Addressing musculoskeletal conditions within the catering industry…backs and reducing the likelihood of ill health from repetitive minor injury

Addressing musculoskeletal conditions within the catering industry…backs and reducing the likelihood of ill health from repetitive minor injury

Working within the catering industry can result in a number of musculoskeletal conditions that can affect the back, hands, neck and legs. They are often caused by repetitive, forceful tasks, and/or poor posture whilst performing such tasks; lifting heavy loads can also cause issues in the longer-term.

There are a number of ways that management can help to reduce the risks of employees developing musculoskeletal disorders. In order for this to be deemed suitable and sufficient in the eyes of the law, the hierarchy of control measures must be followed. The hierarchy of control measures require an employer to eliminate a risk activity wherever possible. This can be as simple as ordering smaller boxes to reduce the size and weight to carry, arranging storage to prevent the need for lifting and providing lifting aids and trolleys where possible. The residual activities of the task must then be subject to a risk assessment – drawing out the detail of the task to address specific areas of risk, and adopting suitable control measures. The risk assessment should use the MAC tool provided by the Health and Safety Executive if it includes manual handling tasks, such as pushing, pulling, lifting or carrying.

All risk assessments must consult relevant staff in the process, and be specific to the task, in order to comply with all of the relevant regulations.

Below is an example of a careful assessment of activities within a catering kitchen.  The employees, waitresses, waiters, cooks and porters, were exposed to a number of activities on a daily basis that included preparing and cooking food; cleaning pots, pans and equipment; and taking food to customers, to name but a few. In order to assess the control measures that needed to be implemented, management observed the employees as they went about their tasks.

The resulting control measures can be divided into four categories:

Lifting heavy itemsthe main issues surrounding the lifting of heavy items related to the pots and pans that were in use. They were awkward and heavy to move from one place to another when full of product, so management ensured that employees knew to use a trolley in order to do this. Employees were also instructed to use the correct size pots and pans for the volume of food being prepared. Management installed a water jet sprayer to make it easier for employees to clean the pots whilst they were in the sink without needing to pick them up and fill them with water; they also installed chilled food storage in the food prep area so that employees wouldn’t need to carry heavy pots and pans to and from the chiller to the food prep area.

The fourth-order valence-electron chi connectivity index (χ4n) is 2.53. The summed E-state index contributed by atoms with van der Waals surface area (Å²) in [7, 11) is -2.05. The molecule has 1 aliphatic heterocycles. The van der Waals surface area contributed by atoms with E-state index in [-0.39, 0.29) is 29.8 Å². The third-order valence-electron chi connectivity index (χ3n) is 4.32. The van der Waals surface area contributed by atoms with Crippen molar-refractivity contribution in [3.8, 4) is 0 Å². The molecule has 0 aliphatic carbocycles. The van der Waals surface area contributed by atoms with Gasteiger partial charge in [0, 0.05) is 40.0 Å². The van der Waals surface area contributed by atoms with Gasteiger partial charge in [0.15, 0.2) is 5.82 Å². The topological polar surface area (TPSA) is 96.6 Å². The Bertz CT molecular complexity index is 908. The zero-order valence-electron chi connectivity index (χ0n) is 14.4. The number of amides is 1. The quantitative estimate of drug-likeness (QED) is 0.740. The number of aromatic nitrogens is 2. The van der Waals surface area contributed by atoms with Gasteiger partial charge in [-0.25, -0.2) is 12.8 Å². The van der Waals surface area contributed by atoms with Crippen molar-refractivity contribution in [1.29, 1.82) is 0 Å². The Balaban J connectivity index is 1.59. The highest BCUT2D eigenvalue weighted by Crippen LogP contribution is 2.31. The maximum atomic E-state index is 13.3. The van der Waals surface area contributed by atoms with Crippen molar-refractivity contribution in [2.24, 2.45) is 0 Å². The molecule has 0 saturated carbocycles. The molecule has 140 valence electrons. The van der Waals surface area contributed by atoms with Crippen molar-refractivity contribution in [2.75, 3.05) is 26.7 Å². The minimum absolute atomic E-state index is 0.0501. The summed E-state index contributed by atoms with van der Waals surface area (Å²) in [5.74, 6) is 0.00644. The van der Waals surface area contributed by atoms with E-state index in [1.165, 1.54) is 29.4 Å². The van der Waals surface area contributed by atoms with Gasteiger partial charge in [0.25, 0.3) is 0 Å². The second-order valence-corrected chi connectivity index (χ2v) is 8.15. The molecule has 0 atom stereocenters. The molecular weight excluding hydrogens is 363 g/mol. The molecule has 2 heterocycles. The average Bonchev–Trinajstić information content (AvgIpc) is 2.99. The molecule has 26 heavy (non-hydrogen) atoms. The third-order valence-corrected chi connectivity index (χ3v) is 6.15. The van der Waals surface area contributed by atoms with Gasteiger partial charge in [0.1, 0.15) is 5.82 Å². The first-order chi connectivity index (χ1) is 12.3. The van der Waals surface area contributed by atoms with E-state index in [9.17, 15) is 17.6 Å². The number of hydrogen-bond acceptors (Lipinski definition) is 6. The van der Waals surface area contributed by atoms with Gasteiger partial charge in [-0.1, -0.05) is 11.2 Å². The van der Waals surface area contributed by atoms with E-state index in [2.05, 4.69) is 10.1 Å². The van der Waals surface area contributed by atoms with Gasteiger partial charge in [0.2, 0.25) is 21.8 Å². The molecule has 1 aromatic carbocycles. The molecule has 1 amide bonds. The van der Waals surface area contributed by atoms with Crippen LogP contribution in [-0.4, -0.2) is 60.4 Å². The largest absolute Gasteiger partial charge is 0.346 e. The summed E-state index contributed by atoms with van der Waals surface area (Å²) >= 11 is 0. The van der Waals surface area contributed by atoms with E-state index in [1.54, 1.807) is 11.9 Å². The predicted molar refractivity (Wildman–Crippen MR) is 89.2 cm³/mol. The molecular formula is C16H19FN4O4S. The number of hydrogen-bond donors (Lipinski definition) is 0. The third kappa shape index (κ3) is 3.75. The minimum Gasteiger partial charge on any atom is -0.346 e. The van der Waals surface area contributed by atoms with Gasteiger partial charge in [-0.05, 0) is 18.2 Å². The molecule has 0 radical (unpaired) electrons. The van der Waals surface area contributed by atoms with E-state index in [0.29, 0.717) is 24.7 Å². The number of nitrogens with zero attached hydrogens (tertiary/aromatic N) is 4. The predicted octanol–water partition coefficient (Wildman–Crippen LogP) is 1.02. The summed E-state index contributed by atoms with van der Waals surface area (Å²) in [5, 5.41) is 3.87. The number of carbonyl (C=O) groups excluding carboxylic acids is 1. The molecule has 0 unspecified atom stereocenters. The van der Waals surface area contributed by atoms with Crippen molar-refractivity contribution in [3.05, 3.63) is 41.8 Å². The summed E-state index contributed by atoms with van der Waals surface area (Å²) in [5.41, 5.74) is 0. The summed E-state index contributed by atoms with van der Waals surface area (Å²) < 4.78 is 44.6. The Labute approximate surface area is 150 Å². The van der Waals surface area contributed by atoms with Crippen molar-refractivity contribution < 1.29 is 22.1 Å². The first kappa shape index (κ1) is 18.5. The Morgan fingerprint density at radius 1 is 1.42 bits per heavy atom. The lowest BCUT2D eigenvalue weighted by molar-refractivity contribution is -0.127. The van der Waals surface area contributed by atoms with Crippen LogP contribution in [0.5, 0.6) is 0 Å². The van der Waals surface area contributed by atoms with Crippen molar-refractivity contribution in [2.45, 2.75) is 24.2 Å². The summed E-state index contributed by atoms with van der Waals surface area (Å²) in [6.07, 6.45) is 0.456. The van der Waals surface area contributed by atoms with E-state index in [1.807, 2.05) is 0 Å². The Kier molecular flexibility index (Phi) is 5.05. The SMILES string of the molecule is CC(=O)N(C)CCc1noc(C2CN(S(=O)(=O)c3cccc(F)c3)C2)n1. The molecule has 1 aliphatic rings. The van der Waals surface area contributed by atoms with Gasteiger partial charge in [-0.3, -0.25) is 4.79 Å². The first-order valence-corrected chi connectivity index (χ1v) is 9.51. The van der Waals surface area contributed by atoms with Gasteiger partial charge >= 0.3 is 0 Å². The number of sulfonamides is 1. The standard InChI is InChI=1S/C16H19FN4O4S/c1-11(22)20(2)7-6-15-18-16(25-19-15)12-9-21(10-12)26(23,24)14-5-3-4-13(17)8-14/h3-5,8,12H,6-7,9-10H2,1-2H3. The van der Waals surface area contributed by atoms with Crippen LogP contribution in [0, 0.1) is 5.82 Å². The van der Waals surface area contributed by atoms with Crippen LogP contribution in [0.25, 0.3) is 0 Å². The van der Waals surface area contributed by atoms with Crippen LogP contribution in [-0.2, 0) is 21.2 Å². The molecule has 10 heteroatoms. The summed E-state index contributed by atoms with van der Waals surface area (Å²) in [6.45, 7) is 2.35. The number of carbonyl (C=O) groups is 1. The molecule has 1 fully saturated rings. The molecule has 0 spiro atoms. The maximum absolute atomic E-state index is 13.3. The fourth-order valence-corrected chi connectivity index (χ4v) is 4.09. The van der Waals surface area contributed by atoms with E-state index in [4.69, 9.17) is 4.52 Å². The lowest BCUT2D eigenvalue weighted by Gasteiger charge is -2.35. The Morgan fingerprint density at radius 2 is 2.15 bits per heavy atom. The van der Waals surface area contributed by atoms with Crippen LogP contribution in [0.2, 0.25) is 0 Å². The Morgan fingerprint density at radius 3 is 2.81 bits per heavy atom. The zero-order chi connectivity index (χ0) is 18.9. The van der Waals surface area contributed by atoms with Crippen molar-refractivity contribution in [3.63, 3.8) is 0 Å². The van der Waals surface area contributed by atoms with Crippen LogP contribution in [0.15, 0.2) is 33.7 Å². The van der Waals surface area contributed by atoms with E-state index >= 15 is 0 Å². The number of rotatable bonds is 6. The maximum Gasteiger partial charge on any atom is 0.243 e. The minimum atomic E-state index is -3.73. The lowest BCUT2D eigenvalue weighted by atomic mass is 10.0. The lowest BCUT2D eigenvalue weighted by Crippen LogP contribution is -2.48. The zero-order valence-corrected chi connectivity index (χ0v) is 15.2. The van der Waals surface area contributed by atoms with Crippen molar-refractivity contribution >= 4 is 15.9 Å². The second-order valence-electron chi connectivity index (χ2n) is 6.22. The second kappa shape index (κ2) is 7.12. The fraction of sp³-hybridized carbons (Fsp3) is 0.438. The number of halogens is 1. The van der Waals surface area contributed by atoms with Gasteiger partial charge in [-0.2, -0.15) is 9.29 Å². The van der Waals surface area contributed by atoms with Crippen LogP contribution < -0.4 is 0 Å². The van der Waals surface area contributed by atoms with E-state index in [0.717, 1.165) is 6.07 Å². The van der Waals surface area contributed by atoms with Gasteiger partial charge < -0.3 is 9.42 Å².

Other measures that management implemented included replacing the dishwasher with a new model that made it easier for employees to load it with the pots and pans without causing strain to the lower back; and also changing the handles on oven doors that enabled the employees to open them easily with their elbows, thus reducing the need to put pans down to open the door and then lift them again.

Repetitive actionsthis was easily rectified by ensuring that the employees worked on a rota basis, swapping jobs throughout the day to help prevent them from repeating the same tasks for a prolonged period of time.

Poor postureemployees complained of aches and pains relating to washing pots and pans in the sink, as well as when cleaning the glass inside the large ovens. Management rectified this by providing sinks that had a narrower front edge, which eliminated the need for employees to lean over into the sink to clean the pans; they also changed the glass on the ovens so that it could be swung out and cleaned easily without employees needing to twist into awkward positions. Other measures that management implemented included replacing floor-standing cupboards with drawers, making equipment more easily accessible; they also reorganised the shelves so that the items that were most often used were at a better height for employees to access them without straining themselves.

Forceemployees complained about the force that was required to scrub pots and pans before they could be put into the dishwasher. Management corrected this issue by purchasing strong bristled brushes that made it much easier to scrub off tough food stains; they also ensured that there were plenty of spares. Other issues included the dishwasher door and the door to the chill room having become stiff with age and, therefore, a lot of force was required to open them. Management replaced the dishwasher and also fitted a new hinge to the chill room door that allowed it to be opened and closed with the minimum of force.

Kendon Safety


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